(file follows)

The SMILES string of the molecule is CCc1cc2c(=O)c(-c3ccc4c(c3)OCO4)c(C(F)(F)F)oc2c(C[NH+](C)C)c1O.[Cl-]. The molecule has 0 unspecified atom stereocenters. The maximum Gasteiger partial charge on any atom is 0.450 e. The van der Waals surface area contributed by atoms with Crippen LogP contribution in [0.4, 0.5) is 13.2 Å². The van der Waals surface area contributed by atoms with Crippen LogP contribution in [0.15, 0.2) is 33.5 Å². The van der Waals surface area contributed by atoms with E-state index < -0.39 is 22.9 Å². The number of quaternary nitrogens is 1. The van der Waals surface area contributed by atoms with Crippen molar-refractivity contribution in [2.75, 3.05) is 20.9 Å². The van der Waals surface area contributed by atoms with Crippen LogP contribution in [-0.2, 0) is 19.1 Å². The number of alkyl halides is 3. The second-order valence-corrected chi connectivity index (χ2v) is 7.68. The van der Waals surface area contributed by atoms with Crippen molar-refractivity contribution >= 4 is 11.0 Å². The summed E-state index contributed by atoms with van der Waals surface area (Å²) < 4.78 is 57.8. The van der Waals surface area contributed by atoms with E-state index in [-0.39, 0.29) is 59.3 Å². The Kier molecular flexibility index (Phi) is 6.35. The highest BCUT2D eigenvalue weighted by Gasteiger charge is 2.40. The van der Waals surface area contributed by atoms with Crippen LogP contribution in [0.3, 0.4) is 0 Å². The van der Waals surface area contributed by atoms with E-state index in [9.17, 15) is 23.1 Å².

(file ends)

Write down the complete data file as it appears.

The SMILES string of the molecule is CCc1cc2c(=O)c(-c3ccc4c(c3)OCO4)c(C(F)(F)F)oc2c(C[NH+](C)C)c1O.[Cl-]. The molecule has 0 unspecified atom stereocenters. The maximum Gasteiger partial charge on any atom is 0.450 e. The van der Waals surface area contributed by atoms with Crippen LogP contribution in [0.4, 0.5) is 13.2 Å². The van der Waals surface area contributed by atoms with Crippen LogP contribution in [0.15, 0.2) is 33.5 Å². The van der Waals surface area contributed by atoms with E-state index < -0.39 is 22.9 Å². The number of quaternary nitrogens is 1. The van der Waals surface area contributed by atoms with Crippen molar-refractivity contribution in [2.75, 3.05) is 20.9 Å². The van der Waals surface area contributed by atoms with Crippen LogP contribution in [-0.2, 0) is 19.1 Å². The number of alkyl halides is 3. The second-order valence-corrected chi connectivity index (χ2v) is 7.68. The van der Waals surface area contributed by atoms with Crippen molar-refractivity contribution >= 4 is 11.0 Å². The summed E-state index contributed by atoms with van der Waals surface area (Å²) < 4.78 is 57.8. The van der Waals surface area contributed by atoms with E-state index in [-0.39, 0.29) is 59.3 Å². The Kier molecular flexibility index (Phi) is 6.35. The highest BCUT2D eigenvalue weighted by Gasteiger charge is 2.40. The van der Waals surface area contributed by atoms with Crippen LogP contribution in [0.3, 0.4) is 0 Å². The van der Waals surface area contributed by atoms with E-state index in [9.17, 15) is 23.1 Å².